The publisher recalled how Gambari defended the killing of the environmentalist and author, Ken Saro-Wiwa, following what can be described as a kangaroo trial under Abacha’s watch. In denying that the Abacha regime had committed a crime in killing Saro-Wiwa and the Ogoni 8, Sowore recalled that Gambari labelled Saro-Wiwa a “common criminal” who had engaged in the murder of some Ogoni elders.
The reproduction of that piece 15 years after it was first published was, no doubt, meant to remind Nigerians the kind of person being put forward to replace the almighty Kyari and give an idea of what should be expected from him in the weeks and months ahead.
The betrayal allegation
While Nigerians were still trying to confirm if it was true that the President had settled for Gambari, another message started trending on social media. This time, the message was said to have been written by Ambassador Dapo Fafowora. The diplomat claimed he was the one that took Gambari to the UN in 1981 as a member of the Nigerian delegation. He, however, said despite the hospitality he accorded him in New York, Gambari betrayed him by returning to Nigeria and sending a secret and private mail to President Shehu Shagari that while he was at the UN, he observed that he (Fafowora) had not been attending the meeting of Islamic states at the UN.
Fafowora did not stop there. He recalled that it was under Gambari, when he was made Minister of External Affairs by Buhari, that he was compulsorily retired.
The ambassador did not mince words in passing a verdict on Gambari when he said he entertained no doubt that he would “substitute the national interests for his own personal interests.”
Like Sowore’s piece that was reproduced, Fafowora said that was not the first time he was writing on Gambari’s attitude towards him. He said he had included the information in a book he wrote which Gambari himself had read.
“What I have written in this long piece is just some of my personal experience and encounter with him. Everything I have written here is in my memoirs ‘Lest I Forget’ which he has seen and read,” he concluded.
It appeared the two of them took it upon themselves to warn Nigerians of things to come with Gambari’s appointment so that they are not caught unawares.
Coming on board with action?
It however appears that Gambari, because of his experience, knows the problems with Nigeria and by extension, the solutions. In February this year, he observed that Nigeria was going through the most difficult time in her history. Speaking at the 80th birthday of former Minister of Defence, General Domkat Bali (retd.), in Abuja, he noted that majority of the problems confronting the nation were results of the structure, adding that if a structure was not working, “we have a responsibility to make adjustment to that structure.”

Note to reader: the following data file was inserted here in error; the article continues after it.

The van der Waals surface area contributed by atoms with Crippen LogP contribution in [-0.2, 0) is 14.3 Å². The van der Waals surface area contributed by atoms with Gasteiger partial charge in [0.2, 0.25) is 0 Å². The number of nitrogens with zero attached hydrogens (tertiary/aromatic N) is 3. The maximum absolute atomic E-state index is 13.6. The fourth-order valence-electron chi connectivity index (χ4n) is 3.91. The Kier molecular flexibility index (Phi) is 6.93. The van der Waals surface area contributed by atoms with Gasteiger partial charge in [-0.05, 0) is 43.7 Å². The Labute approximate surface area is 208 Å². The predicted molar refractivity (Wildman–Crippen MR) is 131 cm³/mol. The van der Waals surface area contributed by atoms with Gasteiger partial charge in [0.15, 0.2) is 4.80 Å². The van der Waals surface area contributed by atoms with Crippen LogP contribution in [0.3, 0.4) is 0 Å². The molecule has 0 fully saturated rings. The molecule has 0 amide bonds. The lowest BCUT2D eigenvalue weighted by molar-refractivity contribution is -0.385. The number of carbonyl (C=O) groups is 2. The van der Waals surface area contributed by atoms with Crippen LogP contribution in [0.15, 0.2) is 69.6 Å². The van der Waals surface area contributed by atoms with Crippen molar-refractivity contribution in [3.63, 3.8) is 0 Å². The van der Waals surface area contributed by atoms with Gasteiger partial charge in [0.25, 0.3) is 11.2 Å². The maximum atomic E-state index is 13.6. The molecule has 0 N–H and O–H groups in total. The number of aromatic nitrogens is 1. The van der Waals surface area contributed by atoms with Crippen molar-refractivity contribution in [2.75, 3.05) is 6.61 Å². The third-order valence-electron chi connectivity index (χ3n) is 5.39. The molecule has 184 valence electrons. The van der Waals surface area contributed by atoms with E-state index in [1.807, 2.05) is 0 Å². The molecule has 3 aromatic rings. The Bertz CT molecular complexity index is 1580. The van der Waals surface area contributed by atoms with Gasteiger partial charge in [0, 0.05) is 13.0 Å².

At the event, Gambari had said, “There is no nation without challenges and there is no leadership without challenges but what distinguishes leadership are those ones that accept responsibilities, who inspire confidence at the time of great distress of the people, a leader that inspires not just physical security but human security that makes the people feel a sense of belonging.
“We all know what the problem is and it is time to move from diagnosis to action and we cannot leave the action to others, the issue of our security problems remain on all of us taking responsibilities. For instance, it is wrong to think that the problem of Boko Haram is the problem of the North-East because the future of Nigeria is tied to the future of every part of the country.
“We have serious reasons to be worried as a country, our country is not in good shape, the countries we were at par with at independence are far ahead of us in terms of national cohesion and physical infrastructure. So, we must identify and analyse the problems that are bedevilling us.”
Now that Gambari is holding a strategic position where he easily has a say in decision-making in the country and also has the ears of the President, it is expected that he will swing into action and make the difference that Nigerians are desirous of.
The coming months and years will however determine whether this will happen.